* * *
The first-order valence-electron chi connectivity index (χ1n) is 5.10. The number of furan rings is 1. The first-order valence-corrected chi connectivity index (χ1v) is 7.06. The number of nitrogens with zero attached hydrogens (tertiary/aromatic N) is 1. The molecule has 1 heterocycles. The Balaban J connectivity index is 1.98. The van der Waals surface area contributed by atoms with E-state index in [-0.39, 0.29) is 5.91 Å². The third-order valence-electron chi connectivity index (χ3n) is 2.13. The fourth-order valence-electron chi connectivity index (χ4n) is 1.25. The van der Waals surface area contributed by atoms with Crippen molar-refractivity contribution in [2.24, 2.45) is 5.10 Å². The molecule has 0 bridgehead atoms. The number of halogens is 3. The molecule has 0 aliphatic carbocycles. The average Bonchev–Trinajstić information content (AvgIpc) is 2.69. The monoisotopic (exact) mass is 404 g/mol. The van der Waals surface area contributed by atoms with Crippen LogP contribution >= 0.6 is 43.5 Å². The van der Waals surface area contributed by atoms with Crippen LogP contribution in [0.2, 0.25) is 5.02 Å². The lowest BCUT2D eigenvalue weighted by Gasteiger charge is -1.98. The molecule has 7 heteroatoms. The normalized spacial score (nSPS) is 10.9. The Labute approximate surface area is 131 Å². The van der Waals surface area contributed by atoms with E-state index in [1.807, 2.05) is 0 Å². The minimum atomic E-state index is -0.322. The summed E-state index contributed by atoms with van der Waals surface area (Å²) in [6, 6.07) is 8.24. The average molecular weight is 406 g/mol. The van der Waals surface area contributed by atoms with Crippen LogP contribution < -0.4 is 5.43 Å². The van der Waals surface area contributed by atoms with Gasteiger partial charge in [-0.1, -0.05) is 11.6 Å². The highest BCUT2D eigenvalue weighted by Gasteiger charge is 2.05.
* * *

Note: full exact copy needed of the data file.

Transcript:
The first-order valence-electron chi connectivity index (χ1n) is 5.10. The number of furan rings is 1. The first-order valence-corrected chi connectivity index (χ1v) is 7.06. The number of nitrogens with zero attached hydrogens (tertiary/aromatic N) is 1. The molecule has 1 heterocycles. The Balaban J connectivity index is 1.98. The van der Waals surface area contributed by atoms with E-state index in [-0.39, 0.29) is 5.91 Å². The third-order valence-electron chi connectivity index (χ3n) is 2.13. The fourth-order valence-electron chi connectivity index (χ4n) is 1.25. The van der Waals surface area contributed by atoms with Crippen molar-refractivity contribution in [2.24, 2.45) is 5.10 Å². The molecule has 0 bridgehead atoms. The number of halogens is 3. The molecule has 0 aliphatic carbocycles. The average Bonchev–Trinajstić information content (AvgIpc) is 2.69. The monoisotopic (exact) mass is 404 g/mol. The van der Waals surface area contributed by atoms with Crippen LogP contribution >= 0.6 is 43.5 Å². The van der Waals surface area contributed by atoms with Crippen LogP contribution in [0.2, 0.25) is 5.02 Å². The lowest BCUT2D eigenvalue weighted by Gasteiger charge is -1.98. The molecule has 7 heteroatoms. The normalized spacial score (nSPS) is 10.9. The Labute approximate surface area is 131 Å². The van der Waals surface area contributed by atoms with E-state index in [1.807, 2.05) is 0 Å². The minimum atomic E-state index is -0.322. The summed E-state index contributed by atoms with van der Waals surface area (Å²) in [6, 6.07) is 8.24. The average molecular weight is 406 g/mol. The van der Waals surface area contributed by atoms with Crippen LogP contribution < -0.4 is 5.43 Å². The van der Waals surface area contributed by atoms with Gasteiger partial charge in [-0.1, -0.05) is 11.6 Å². The highest BCUT2D eigenvalue weighted by Gasteiger charge is 2.05.